Theatre Fandom Conference- University of Bristol

In a departure from reviews I’m writing about an academic symposium  this week. I’m doing this for 2 reasons.

Firstly it’s a part of my life being a (sort of) academic as well as a blogger, writer and all the other theatre related things. Secondly it’s a conference about theatre fans, and I’m passionate about all academic work being shared with everybody. Finally just because it was held in a University doesn’t mean it should just be ‘academics’ in there and as (hopefully) this is just the first event of it’s kind, other theatre professionals should get involved.

Organised by Kirsty Sedgeman (@KirstySedgeman ) this symposium was an informal affair for people to get together and talk about theatre and fandom (or ‘theatre fans’ if you prefer I personally have always hated the term fandom). Why? well why do academics do anything? More nobly as a means of understanding the world around us and recording information. Honestly? a sense of curiosity and nosiness. Most of us in that room were theatre ‘people’ most of us would consider ourselves ‘theatre fans’. The discipline of ‘Fan Studies’ has been around for about 20 years but is heavily situated in film/TV and Media Studies and although people (myself included) have tried to indicate that fans exist in the theatre world- and indeed respond to work in a very different way sometimes to their film and TV counterparts, it seemed nobody was that interested.

However the gathering of around 25 people yesterday indicated that interest in what fans of theatre do to express their love of the work is growing. We had people who research historical instances of fans in theatre. This included Agata Luksza from Poland sharing historical experience of 19th Century fans, as well as Kate Holmes sharing historical accounts of circus audiences in the 1920s and 30s along with Katherine Kavannagh also representing circus and the history of fan followers of the genre in the UK and USA.

There were plenty of contemporary reflections as well, from Helen Freshwater considering audiences who appear to be fans of crying returning to ‘War Horse’ over and over. To Laura MacDonald considering fans in Europe and Asia, and Megan Vaughan observing the way fans of Harry Potter share infomation within their community. Among these more commerical and mainstream elements, the Live Art community was also represented with Owen Parry’s The Fan Riot Porject and Beth Emily Richards sharing her experiences of practice as research.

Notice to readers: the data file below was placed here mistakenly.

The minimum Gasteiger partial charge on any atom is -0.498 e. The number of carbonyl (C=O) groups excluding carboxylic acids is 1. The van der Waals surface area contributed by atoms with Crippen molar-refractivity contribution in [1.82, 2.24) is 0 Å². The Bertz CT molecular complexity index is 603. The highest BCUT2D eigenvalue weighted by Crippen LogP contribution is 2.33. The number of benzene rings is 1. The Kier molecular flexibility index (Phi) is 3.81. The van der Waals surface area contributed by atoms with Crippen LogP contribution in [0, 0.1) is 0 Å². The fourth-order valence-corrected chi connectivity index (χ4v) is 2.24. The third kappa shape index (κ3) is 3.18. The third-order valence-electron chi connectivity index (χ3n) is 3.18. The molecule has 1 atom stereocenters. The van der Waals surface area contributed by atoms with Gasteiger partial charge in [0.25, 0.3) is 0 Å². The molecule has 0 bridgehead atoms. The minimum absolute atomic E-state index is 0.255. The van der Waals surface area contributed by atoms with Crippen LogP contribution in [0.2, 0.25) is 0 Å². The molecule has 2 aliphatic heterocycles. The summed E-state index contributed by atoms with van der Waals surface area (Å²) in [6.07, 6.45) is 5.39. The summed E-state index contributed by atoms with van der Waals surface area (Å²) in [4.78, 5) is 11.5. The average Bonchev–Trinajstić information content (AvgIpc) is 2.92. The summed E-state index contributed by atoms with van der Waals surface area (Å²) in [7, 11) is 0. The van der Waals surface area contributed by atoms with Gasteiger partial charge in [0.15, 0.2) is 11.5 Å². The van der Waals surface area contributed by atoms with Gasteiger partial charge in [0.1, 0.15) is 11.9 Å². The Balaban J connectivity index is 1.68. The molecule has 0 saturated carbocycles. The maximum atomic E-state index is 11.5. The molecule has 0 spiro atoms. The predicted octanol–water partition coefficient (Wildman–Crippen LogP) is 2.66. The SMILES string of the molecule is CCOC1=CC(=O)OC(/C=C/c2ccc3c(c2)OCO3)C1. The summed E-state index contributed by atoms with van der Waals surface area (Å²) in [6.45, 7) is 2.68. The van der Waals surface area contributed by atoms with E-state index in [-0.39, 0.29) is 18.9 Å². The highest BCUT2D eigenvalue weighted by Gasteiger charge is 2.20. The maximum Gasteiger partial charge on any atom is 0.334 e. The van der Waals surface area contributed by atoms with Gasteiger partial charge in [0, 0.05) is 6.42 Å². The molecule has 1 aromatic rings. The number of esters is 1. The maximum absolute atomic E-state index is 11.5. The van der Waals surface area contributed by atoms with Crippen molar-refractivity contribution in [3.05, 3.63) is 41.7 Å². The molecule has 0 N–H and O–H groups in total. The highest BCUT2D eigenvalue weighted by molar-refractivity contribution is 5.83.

From this all-too-brief summary it’s clear there’s a wide spectrum of research interest not just in theatre performance itself but in how audineces are responding to theatre. This is great news for both theatres/artists and audineces. Firstly for those creating work, it’s imporant particularly in the times we live in, to know how people resond to your work. And to have people looking at that on both the bigger picture sense and the focused mannerin which academics tend to do, is going to inform arts organisations in the future.

For the audiences themselves, perhaps for people reading this blog, I think this research is really important. It’s saying that someone is interested in you. In what you have to say. Particularly for those fans who input labour into perhaps blogging, sharing on message boards, creating fanworks or simply engaging with fellow fans. It often feels like an invisible practise. Or at least dwarfed by the bigger more shiny fans of trendy things live Marvel films. However everyone in that room (ok everyone but one, but there’s always one) was a fan of fans. Mostly they were a fan themselves.

I wrote this blog because I don’t like academics that keep what they do secret. I don’t like the idea of observing people like you’re David Attenborough. I like to plant my flag, announce my repsence and say ‘tell me what you know, because you probably know more than me’. So here’s my flag; academics are interested in theatre fans, and I think it could lead to some really great conversations in the coming years when my colleagues and I are out there. We love theatre like you d (we also hate theatre like you do) and we’re sitting in rooms talking about it because we love it too.

So what next? well we formed an informal group (yes that’s all a bit Monty Python) in order to keep in touch, help each other out and maybe do some writing about it. Mainly we agreed we want to wake Theatre Studies as a genre up and get them paying attention to audiences. But also give Fan Studies a nudge and a reminder that people are fans of theatre too.

Academia gets a bad reputation. Hell I give it a bad reputation (often deserved) but sometimes, some people come along with a really nice idea to take things out of the dark ages and into something genuinely exciting. And for once it was nice to be a part of that.

And what of my work? look out for a longer account on my sister (academic) blog:
But I spoke about Rent fans, and how they were a trailblazing ‘fandom’ for the newer models of fandom we see in theatre today (Subtitle: sorry Hamilton you didn’t invent it) but also about the original Rentheads who grew up and grew with ‘their’ show and how they personally continue to be fans despite having ‘outgrown’ that phase in their lives.

The Theatre Fandom symposium took place at the University of Brisol on 7th July 2017 and was supported by the British Academy.

Published by Emily Garside

Academic, journalist and playwright. My PhD was on theatrical responses to the AIDS epidemic, and I continue to write on Queer theatrical history. Professional nerd of all things theatre.

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